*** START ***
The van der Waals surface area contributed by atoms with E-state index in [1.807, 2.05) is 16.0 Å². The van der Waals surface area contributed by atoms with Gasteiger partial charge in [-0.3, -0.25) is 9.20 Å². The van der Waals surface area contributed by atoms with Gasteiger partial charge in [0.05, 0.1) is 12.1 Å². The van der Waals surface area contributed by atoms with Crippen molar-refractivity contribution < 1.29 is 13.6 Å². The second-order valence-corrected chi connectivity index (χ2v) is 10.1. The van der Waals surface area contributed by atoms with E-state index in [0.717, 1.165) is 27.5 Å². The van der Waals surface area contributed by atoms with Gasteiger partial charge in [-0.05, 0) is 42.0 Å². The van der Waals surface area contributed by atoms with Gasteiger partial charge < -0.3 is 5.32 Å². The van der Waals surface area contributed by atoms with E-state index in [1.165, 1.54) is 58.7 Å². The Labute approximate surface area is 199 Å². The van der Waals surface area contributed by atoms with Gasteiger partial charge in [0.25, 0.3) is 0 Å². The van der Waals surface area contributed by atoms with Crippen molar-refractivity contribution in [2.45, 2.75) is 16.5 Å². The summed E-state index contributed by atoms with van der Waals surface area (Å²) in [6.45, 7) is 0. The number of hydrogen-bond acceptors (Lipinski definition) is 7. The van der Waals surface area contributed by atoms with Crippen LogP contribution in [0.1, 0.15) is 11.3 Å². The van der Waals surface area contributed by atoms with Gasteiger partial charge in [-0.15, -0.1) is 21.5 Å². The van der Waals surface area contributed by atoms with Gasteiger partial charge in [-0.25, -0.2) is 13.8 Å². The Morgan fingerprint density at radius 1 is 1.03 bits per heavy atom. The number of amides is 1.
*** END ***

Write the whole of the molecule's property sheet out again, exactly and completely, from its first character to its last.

The van der Waals surface area contributed by atoms with E-state index in [1.807, 2.05) is 16.0 Å². The van der Waals surface area contributed by atoms with Gasteiger partial charge in [-0.3, -0.25) is 9.20 Å². The van der Waals surface area contributed by atoms with Gasteiger partial charge in [0.05, 0.1) is 12.1 Å². The van der Waals surface area contributed by atoms with Crippen molar-refractivity contribution < 1.29 is 13.6 Å². The second-order valence-corrected chi connectivity index (χ2v) is 10.1. The van der Waals surface area contributed by atoms with E-state index in [0.717, 1.165) is 27.5 Å². The van der Waals surface area contributed by atoms with Gasteiger partial charge in [-0.05, 0) is 42.0 Å². The van der Waals surface area contributed by atoms with Gasteiger partial charge < -0.3 is 5.32 Å². The van der Waals surface area contributed by atoms with E-state index in [1.165, 1.54) is 58.7 Å². The Labute approximate surface area is 199 Å². The van der Waals surface area contributed by atoms with Gasteiger partial charge in [0.25, 0.3) is 0 Å². The van der Waals surface area contributed by atoms with Crippen molar-refractivity contribution in [2.45, 2.75) is 16.5 Å². The summed E-state index contributed by atoms with van der Waals surface area (Å²) in [6.45, 7) is 0. The number of hydrogen-bond acceptors (Lipinski definition) is 7. The van der Waals surface area contributed by atoms with Crippen LogP contribution in [0.1, 0.15) is 11.3 Å². The van der Waals surface area contributed by atoms with Gasteiger partial charge in [-0.15, -0.1) is 21.5 Å². The van der Waals surface area contributed by atoms with Gasteiger partial charge in [-0.25, -0.2) is 13.8 Å². The Morgan fingerprint density at radius 1 is 1.03 bits per heavy atom. The number of amides is 1.